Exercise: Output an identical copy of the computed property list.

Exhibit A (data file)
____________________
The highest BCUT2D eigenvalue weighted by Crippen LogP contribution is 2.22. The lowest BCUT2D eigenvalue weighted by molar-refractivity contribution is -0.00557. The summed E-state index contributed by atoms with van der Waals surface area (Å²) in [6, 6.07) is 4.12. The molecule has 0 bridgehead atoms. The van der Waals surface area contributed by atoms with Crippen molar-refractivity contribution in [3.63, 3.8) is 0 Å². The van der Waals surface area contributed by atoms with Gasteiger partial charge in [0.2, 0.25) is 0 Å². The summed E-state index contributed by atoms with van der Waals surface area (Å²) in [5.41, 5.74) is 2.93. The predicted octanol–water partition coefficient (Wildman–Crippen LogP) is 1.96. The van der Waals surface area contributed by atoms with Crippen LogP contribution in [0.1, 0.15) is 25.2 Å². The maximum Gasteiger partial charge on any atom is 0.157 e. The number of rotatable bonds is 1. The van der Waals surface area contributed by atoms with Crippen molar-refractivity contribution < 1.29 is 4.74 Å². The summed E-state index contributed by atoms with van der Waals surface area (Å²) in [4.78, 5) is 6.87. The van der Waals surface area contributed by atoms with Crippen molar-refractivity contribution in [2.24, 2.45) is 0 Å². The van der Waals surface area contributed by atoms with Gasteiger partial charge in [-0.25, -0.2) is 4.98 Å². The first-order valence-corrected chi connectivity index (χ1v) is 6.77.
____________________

The highest BCUT2D eigenvalue weighted by Crippen LogP contribution is 2.22. The lowest BCUT2D eigenvalue weighted by molar-refractivity contribution is -0.00557. The summed E-state index contributed by atoms with van der Waals surface area (Å²) in [6, 6.07) is 4.12. The molecule has 0 bridgehead atoms. The van der Waals surface area contributed by atoms with Crippen molar-refractivity contribution in [3.63, 3.8) is 0 Å². The van der Waals surface area contributed by atoms with Gasteiger partial charge in [0.2, 0.25) is 0 Å². The summed E-state index contributed by atoms with van der Waals surface area (Å²) in [5.41, 5.74) is 2.93. The predicted octanol–water partition coefficient (Wildman–Crippen LogP) is 1.96. The van der Waals surface area contributed by atoms with Crippen LogP contribution in [0.1, 0.15) is 25.2 Å². The maximum Gasteiger partial charge on any atom is 0.157 e. The number of rotatable bonds is 1. The van der Waals surface area contributed by atoms with Crippen molar-refractivity contribution < 1.29 is 4.74 Å². The summed E-state index contributed by atoms with van der Waals surface area (Å²) in [4.78, 5) is 6.87. The van der Waals surface area contributed by atoms with Crippen molar-refractivity contribution in [2.24, 2.45) is 0 Å². The van der Waals surface area contributed by atoms with Gasteiger partial charge in [-0.25, -0.2) is 4.98 Å². The first-order valence-corrected chi connectivity index (χ1v) is 6.77.